Dilts’s books that followed, Tools for Dreamers (1991) and Skills for the Future (1993), focus on using applications of NLP to enhance creativity. 22 Strategies of Genius, vol.1‒3 (1994) shows how to use NLP to model the way several great geniuses and historical figures thought and acted. Dilts continues with this theme when he explores leadership in Visionary Leadership Skills (1996c) and in Modeling with NLP (1998a). 22
In 1999 Dilts wrote Sleight of Mouth: The Magic of Conversational Belief Change. In this work, Dilts explains that what he calls sleight-of-mouth patterns are his attempt to encode some of the key linguistic mechanisms that charismatic individuals use to persuade others and to influence social as well as individual belief systems. He points to a common, fundamental set of patterns in the language of people who have shaped and influenced powerful social change in human history—people such as Jesus of Nazareth, Karl Marx, Abraham Lincoln, Albert Einstein, Mohandas Gandhi, Martin Luther King, and others. Dilts explains:
These “Sleight of Mouth” patterns are made up of verbal categories and distinctions by which key beliefs can be established, shifted, or transformed through language. They can be characterized as “verbal reframes” which influence beliefs and the mental maps from which beliefs have been formed. 23
In 2003 Dilts wrote From Coach to Awakener. This work is based on the neurological levels model of the renowned contemporary anthropologist, Gregory Bateson. This model postulates that there is a hierarchy of levels of learning and change. Dilts argues that we need different types of support for change at each level. The coach works on improving behavioral competencies. The teacher targets new cognitive capabilities. The mentor empowers people to acquire new beliefs and values. The sponsor fosters growth at the identity level. The awakener raises people’s awareness of the (quantum) field, which is the source for desired change. 24 Dilts thus brilliantly differentiates among the diverse ways that NLP can stimulate change in accordance with an individual’s needs and level of personal evolution.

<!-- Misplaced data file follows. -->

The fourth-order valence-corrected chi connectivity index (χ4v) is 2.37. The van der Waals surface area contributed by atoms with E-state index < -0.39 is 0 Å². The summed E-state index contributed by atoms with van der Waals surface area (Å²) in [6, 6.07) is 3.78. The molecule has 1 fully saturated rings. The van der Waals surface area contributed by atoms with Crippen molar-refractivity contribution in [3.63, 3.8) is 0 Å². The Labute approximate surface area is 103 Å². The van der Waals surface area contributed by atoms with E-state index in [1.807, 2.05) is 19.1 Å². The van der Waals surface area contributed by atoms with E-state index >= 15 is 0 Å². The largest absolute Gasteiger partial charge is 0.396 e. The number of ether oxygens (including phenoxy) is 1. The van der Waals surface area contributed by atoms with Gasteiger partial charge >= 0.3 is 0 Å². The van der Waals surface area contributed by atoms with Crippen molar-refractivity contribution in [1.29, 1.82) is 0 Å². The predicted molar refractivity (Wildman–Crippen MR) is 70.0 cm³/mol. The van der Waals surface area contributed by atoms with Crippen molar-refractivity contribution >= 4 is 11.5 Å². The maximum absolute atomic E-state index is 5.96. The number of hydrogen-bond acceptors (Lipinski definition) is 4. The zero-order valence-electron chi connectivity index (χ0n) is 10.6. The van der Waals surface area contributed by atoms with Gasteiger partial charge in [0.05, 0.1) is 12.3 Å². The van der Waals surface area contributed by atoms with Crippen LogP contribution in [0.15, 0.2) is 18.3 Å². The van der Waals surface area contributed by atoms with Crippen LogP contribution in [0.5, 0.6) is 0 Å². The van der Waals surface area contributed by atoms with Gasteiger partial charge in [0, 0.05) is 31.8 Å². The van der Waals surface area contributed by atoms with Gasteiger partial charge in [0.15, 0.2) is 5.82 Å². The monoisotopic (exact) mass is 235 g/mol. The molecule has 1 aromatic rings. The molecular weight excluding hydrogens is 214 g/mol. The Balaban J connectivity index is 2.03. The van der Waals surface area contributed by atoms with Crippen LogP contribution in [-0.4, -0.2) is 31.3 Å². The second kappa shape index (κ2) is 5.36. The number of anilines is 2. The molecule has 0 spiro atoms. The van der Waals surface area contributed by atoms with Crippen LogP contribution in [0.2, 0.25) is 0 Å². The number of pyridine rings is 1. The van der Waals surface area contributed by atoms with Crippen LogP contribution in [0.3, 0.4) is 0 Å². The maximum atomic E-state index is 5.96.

More Recent Schools of NLP
In the late 1970s, there was a turning point in the development of the field of NLP. As John Grinder complains, there was a movement away from the creative exploratory spirit of the early days to a focus on coding what had already been discovered. NLP was taken over by people who paid “primary attention to their content (fixed content models) typically [resulting] in confusing the maps as the territory, while also favoring the development of technocrats over creative thinkers.” 25 However, there were some new schools of NLP that emerged in the 1980s and after that did offer some innovative contributions to the field, such as those of Tad James and L. Michael Hall. In the mid-eighties there was an intellectual breakthrough in the field of NLP which resulted in the development of an entirely new branch of this field, called Transformational NLP.
Taken from Carl Buchheit, Ph.D. and Ellie Schamber, Ph.D., Transformational NLP: A New Psychology.
2 Robert Dilts, Neurolinguistic Programming: The Study of Subjective Experience, Vol. 1 (Cupertino, CA: Meta Publications, 1980).
3 Byron Lewis and Frank Pucelik, Magic Demystified: An Introduction to NLP (Lake Oswego, OR: Metamorphous Press, 1982).
6 Richard Bandler and John Grinder, Frogs into Princes, ed. S. Andreas, (Moab, UT: Real People Press, 1979).
8 Ibid, 100.
10 McClendon, 115.
13 Michael McMaster and John Grinder, Precision: A New Approach to Communication (Beverly Hills, CA: Precision Models 1980); McClendon.
14 Carmen B. Bostic St. Clair and John Grinder, Whispering in the Wind (Scotts Valley, Ca: J&C Enterprises, 2001)
15 Richard Bandler, Magic in Action (Cupertino, CA: Meta Publications, 1984).
16 Richard Bandler, Using Your Brain for Change (Moab, UT: Real People Press, 1985).
17 Richard Bandler, Guide to Trance-Formation: How to Handle the Power of Hypnosis to Ignite Effortless and Lasting Change (Deerfield, FL: Health Communications 2008), 2.
20 Robert Dilts, Applications of Neurolinguistic Programming (Capitola, CA: Meta Publications, 1983).
21 Robert Dilts, Tim Hallbom, and Suzi Smith, Beliefs: Pathways to Health and Well-Being ( Portland, OR: Metamorphous Press 1990); Robert Dilts, Changing Belief Systems with NLP (Capitola, CA: Meta Publications, 1990).
22 Robert Dilts, Tools for Dreamers, (Capitola, CA: Meta Publications 1991); Robert Dilts, Skills for the Future (Capitola, CA: Meta Publications1993); Robert Dilts, Strategies of a Genius Vols. 1-3 (Capitola, CA: Meta Publications 1994); Robert Dilts, Visionary Leadership Skills. (Capitola, CA: Meta Publications 1996); Robert Dilts, Modeling with NLP (Capitola, CA: Meta Publications1998).
23 Robert Dilts, Sleight of Mouth: The Magic of Conversational Belief Change (Capitola, CA: Meta Publications, 1999),x, xi.
24 Robert Dilts, From Coach to Awakener (Capitola, CA: Meta Publications 2003).
25 Grinder & Pucelik, 90, 102.